A second crown-of-thorns starfish control vessel commenced operation on January 10 as part of efforts to protect Australia’s Great Barrier Reef health by culling coral eating crown-of-thorns starfish over the next three years.
Populations of crown-of-thorns Starfish (Acanthaster planci) have exploded in recent decades, causing huge impacts on the health of the Great Barrier Reef.
A single starfish can grow up to a meter wide and eat its own body weight in healthy coral in a single day, with the species believed to be responsible for up to half of all coral loss on the Reef.
Changing water conditions linked to coastal agricultural runoff and climate change are thought by scientists to be the main causes of outbreaks. An outbreak is considered to have occurred when there is roughly more than 15 starfish per hectare or more than one starfish spotted per 20 minute swim.
Dr David Wachenfeld from the Great Barrier Reef Marine Park Authority said: “The future of the Great Barrier Reef relies on a concerted effort to build its resilience. This work is part of a wider suite of measures taking place Reef-wide, regionally and locally to help the Reef bounce back from its worst bleaching on record.”
The focus to date by the first control vessel MV Hero has been on 21 key reefs that are either popular tourism sites or locations with strong currents that can spread outbreaks. These sites span 75 percent, or 940 square kilometers, of the reef habitat offshore of Cairns.
The second control vessel Venus II extends control efforts southward from Cairns to Townsville, protecting up to an additional 1,000 square kilometers of reefs. During its maiden voyage the vessel Venus II will target starfish control offshore Cardwell, including Rib, Trunk, Bramble and Little Kelso reefs.
The starfish are given a lethal injection by divers, and since its introduction, the control program has culled more than 400,000 crown-of-thorns starfish. Follow-up surveys show the culling has successfully protected coral cover and kept the adult crown-of-thorns starfish population to below outbreak levels in the Cairns region.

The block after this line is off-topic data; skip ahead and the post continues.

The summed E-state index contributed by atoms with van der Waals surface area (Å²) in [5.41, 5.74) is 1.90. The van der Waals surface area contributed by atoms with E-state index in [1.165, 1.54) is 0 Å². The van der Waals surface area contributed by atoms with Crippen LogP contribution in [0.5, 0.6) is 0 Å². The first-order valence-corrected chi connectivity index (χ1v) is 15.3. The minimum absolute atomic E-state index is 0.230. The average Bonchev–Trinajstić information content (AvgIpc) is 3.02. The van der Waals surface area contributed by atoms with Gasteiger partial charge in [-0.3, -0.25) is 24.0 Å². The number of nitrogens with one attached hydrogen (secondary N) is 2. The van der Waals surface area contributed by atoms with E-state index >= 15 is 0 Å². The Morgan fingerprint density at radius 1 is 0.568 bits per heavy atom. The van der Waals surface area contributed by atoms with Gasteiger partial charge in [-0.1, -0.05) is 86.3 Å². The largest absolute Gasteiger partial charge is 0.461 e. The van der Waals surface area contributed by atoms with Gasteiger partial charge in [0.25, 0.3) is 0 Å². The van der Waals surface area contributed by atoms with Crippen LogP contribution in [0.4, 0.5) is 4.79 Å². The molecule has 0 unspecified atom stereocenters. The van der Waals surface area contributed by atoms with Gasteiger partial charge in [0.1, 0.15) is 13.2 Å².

There have been four major outbreaks on the Great Barrier Reef since the 1960s (in the 1960s, late 1970s, early 1990s and 2010) and the time between the start of each outbreak has been 15–17 years. The fourth and current outbreak began in 2010.
The Australian Institute of Marine Science estimates the Great Barrier Reef has lost approximately half of its coral cover since 1985. The research attributed the loss to three main factors in the following order: cyclones, crown-of-thorns starfish and coral bleaching.
The Great Barrier Reef Marine Park Authority awarded the Reef and Rainforest Research Centre and the Association of Marine Park Tourism Operators a $5.6 million tender to operate the second control vessel. The vessel is being funded through the Australian Government’s $140 million Reef Trust.
A large amount of research on crown-of-thorns starfish is being undertaken by:
• Australian Institute of Marine Science
• James Cook University
• National Marine Science Centre/Southern Cross University
• Reef and Rainforest Research Centre
• University of Queensland
The long-term strategy is to protect live coral cover and the integrity of the ecosystem from crown-of-thorns starfish outbreaks. This involves understanding the causes of outbreaks and, if possible, trying to prevent them. It also includes early surveillance and detection to allow faster responses to outbreaks and to reduce their spread, with the ultimate aim of increasing the duration between outbreaks. This will give the Reef greater time to recover.